Since launching BLUblox we have sold thousands of pairs of our blue blockers not just to people who wanted their first pair of blue blocker glasses, but to many people wanting to upgrade from their cheap amazon and eBay pairs and even from some of the other popular brands out there.
We have had many wonderful testimonials about how our glasses have improved the lives of our tribe who have trusted in BLUblox to give them their sleep and health back.
The thing I love about BLUblox is that the team actually use and sell a red lens for night time usage which blocks all blue and green light instead of some yellow or orange one.
As I told many times before yellow and orange lenses don’t block the green light which also has an effect on our melatonin secretion at night.
Blue and green light after dark from the 400-550nm range suppresses melatonin production and disrupts your sleep.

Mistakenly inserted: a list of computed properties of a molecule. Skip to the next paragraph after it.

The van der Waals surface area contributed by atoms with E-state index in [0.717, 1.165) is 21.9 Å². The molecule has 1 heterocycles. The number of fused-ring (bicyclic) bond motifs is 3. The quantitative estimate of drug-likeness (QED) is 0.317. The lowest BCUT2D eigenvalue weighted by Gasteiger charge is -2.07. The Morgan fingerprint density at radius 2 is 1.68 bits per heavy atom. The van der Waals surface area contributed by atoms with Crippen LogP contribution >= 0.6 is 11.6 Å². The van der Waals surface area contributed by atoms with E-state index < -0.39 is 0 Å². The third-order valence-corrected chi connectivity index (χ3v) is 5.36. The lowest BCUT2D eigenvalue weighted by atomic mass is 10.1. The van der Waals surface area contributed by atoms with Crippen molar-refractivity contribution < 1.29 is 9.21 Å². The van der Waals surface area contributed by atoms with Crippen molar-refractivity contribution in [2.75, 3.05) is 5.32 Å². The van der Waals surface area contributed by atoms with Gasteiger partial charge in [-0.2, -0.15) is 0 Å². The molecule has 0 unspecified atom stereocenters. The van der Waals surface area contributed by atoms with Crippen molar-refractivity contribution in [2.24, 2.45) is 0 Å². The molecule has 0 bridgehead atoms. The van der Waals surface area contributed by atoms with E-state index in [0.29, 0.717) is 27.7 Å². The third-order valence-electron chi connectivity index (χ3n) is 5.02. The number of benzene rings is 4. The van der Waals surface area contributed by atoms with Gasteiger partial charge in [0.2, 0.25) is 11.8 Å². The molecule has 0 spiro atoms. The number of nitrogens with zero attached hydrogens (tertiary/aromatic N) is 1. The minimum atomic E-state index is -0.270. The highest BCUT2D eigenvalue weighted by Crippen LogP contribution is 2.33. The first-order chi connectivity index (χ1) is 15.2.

BLUblox Ultra550 red lens block 100% of this range meaning zero sleep-disrupting blue and green light passes through their lenses.
While amber lenses only block some blue light and no green light the red lens of BLUblox blocks everything.
It’s clear that you must block all light that disrupts your sleep or your sleep won’t improve much.
If you want the best possible sleep consider getting a pair of glasses with red lens from BLUblox 🙂
BLUblox Ultra450 yellow lens are super useful at daytime to make the light emitted from LED digital devices more like the sun.
It has been proven that excess artificial blue light damages your eyes during the day.
The range of light that does the most damage is between 400-450nm.
BLUblox yellow lenses block 100% of the eye-damaging blue light in this range.
If you want to be more healthy and block the blue light during the day consider their yellow lenses and if you want to block the spikes of blue light but have more clear colors around you BLUblox computer lenses may be for you 🙂